The best configuration for batoning is a froe.
I don't know why people try batoning folding knives, but Nutnfancy not too long ago decided to test a CRKT M21-04 by batoning wood with it. It all had to do with the Lake and Walker Knife Safety (LAWKS). Somewhere along the line the LAWKS failed, probably because the screw had not been secured with Loc-Tite. Now that Cold Steel has its new (2011) line of Voyagers, I'm sure it will only be a matter of time before someone decides to split wood with it.
For some reason the Bowie type blade has always been favored for this task, most likely because it's what most people carry into the woods. But on viewing my new Voyagers -- all plain edges -- I decided if someone is going to try to split wood with a folding knife, the clip point and Vaquero wouldn't be the best choices. In my view, the only logical choice would be the tanto. The grind of the clip point and Vaquero are okay, but the tanto version of the 2011 Voyager at first was a complete turn-off to me because of the massive spine on the knife! Not only is it thick, it comes straight off the frame and reaches its tip 5.5 inches later. But while inspecting it, I saw that the knife not only would be outstanding doing what tantos are good at (penetration), it also would be the ideal batoning configuration.
It made me wonder why more outdoor knives aren't made in that configuration. The spine is straight, thick and steady, and the grind is such that it would be ideal for splitting wood. After all, in virtually all the breakages I've seen on fixed blade knives, it's at the front, or tip, of the blade. That wouldn't be an issue with a tanto configuration as striking it at the front of the blade is like striking it in the rear part of the blade -- it's all the same thickness.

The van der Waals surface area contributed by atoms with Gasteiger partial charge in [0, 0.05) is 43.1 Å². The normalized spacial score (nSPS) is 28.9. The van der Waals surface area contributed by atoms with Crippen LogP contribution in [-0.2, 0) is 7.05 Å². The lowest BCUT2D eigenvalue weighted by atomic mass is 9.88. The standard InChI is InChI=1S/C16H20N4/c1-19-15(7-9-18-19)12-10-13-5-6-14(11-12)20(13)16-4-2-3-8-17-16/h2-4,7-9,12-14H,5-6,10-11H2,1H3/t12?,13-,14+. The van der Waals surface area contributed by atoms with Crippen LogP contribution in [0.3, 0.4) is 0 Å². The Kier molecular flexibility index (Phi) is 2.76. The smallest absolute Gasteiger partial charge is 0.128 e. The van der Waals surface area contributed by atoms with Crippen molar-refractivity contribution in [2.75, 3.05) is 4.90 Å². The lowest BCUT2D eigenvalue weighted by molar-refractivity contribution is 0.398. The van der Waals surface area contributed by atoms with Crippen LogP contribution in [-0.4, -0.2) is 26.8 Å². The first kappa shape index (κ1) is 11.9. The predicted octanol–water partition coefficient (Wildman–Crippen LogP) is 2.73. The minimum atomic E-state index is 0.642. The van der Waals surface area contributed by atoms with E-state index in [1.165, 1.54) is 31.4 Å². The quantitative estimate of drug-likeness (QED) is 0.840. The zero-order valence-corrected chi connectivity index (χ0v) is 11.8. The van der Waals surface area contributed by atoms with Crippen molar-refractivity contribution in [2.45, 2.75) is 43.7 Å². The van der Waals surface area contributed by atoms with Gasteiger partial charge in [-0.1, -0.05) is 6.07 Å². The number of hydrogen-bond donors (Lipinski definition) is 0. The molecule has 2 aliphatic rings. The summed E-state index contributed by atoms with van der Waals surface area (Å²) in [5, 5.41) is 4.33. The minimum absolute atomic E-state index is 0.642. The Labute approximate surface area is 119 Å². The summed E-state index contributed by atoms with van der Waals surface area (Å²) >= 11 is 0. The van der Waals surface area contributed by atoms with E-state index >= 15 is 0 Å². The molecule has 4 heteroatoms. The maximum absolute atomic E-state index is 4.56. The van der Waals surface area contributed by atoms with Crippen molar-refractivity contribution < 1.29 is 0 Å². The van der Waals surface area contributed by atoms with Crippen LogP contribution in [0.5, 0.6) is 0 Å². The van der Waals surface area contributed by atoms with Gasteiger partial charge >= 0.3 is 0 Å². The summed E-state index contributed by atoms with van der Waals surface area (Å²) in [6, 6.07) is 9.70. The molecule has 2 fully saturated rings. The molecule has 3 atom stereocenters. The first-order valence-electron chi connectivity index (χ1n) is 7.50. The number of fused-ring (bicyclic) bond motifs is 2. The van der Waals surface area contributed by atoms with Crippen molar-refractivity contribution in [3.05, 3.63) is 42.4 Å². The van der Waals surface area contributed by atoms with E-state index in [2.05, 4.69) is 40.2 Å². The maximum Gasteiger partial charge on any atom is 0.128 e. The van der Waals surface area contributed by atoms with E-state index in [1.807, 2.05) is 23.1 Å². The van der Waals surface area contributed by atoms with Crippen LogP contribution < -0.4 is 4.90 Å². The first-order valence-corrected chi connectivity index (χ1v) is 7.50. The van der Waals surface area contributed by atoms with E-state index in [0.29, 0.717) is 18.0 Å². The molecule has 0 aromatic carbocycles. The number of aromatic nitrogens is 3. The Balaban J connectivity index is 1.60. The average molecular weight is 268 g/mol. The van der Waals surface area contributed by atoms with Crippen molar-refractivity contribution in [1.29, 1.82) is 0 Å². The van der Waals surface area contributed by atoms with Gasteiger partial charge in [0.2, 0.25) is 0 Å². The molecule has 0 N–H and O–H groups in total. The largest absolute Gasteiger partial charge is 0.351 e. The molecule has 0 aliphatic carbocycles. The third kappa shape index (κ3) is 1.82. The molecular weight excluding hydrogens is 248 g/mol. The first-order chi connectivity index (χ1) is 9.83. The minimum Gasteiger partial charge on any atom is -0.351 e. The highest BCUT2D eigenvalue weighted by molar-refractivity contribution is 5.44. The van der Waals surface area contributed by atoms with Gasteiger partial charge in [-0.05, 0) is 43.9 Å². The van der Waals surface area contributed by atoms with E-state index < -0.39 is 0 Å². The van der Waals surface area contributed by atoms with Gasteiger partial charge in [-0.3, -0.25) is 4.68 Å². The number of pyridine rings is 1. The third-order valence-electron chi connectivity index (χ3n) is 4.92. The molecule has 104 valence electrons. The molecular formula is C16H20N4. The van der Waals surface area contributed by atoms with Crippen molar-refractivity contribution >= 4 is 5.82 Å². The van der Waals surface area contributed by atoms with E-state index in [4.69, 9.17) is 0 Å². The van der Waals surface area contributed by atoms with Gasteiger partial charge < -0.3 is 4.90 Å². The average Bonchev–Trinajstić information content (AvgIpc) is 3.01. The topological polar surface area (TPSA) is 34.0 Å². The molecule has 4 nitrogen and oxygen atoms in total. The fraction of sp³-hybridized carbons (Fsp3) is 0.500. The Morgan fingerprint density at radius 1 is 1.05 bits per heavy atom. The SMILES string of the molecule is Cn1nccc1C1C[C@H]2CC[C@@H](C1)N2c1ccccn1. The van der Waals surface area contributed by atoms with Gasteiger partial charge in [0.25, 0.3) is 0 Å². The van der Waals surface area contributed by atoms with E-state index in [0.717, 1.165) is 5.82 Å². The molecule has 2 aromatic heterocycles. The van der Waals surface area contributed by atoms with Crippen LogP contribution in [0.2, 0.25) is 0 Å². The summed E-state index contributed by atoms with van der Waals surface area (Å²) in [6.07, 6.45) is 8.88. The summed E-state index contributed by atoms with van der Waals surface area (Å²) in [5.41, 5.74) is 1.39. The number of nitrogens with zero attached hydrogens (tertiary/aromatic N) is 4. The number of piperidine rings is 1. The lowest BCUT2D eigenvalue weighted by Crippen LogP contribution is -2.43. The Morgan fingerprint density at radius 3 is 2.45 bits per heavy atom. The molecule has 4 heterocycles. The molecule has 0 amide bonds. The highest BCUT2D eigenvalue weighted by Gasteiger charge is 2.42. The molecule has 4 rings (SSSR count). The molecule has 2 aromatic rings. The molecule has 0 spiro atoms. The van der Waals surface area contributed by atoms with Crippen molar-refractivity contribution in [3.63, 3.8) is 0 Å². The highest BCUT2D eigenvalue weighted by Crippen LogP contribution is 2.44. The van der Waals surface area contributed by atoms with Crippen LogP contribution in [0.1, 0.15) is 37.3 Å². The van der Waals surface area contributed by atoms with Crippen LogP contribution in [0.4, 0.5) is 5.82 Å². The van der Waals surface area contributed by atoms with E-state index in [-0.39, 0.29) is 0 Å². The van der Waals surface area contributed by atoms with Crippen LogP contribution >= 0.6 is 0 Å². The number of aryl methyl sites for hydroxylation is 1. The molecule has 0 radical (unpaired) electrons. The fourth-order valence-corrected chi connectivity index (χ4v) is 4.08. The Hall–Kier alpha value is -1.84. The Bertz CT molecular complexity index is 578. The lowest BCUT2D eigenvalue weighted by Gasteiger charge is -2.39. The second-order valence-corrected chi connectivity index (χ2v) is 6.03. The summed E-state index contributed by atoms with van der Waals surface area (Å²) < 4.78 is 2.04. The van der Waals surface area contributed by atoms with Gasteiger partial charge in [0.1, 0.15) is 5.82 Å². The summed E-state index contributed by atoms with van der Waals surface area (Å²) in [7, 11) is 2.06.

So why aren't more outdoor knives tantos? And should they be? Or is this a completely unnecessary solution to a largely non-existent problem?
The best configuration for batoning is a froe.
best batoning config. I've seen is a splitting wedge and maul combo. As to the OP's question I see more drop points then "bowie" or clip points for the favored stronger tip and versatility of the belly during bushcraft tasks, IDK how the Tanto would handle those tasks, obviously as a knife it'll cut but skinning would become increasingly difficult and draw cuts with the second tip dont really shine in a "survival/camping" environment
Best batoning knife configuration is a hatchet.
I think you have summed it up very well in your last sentence.
I guess its nice to know the knife you are carrying can be used to baton in an emergency, but even though a Tanto might work better, its not likely to be the one you will have. As brets-ftw pointed out, its not a blade design very suitable for most bushcraft uses.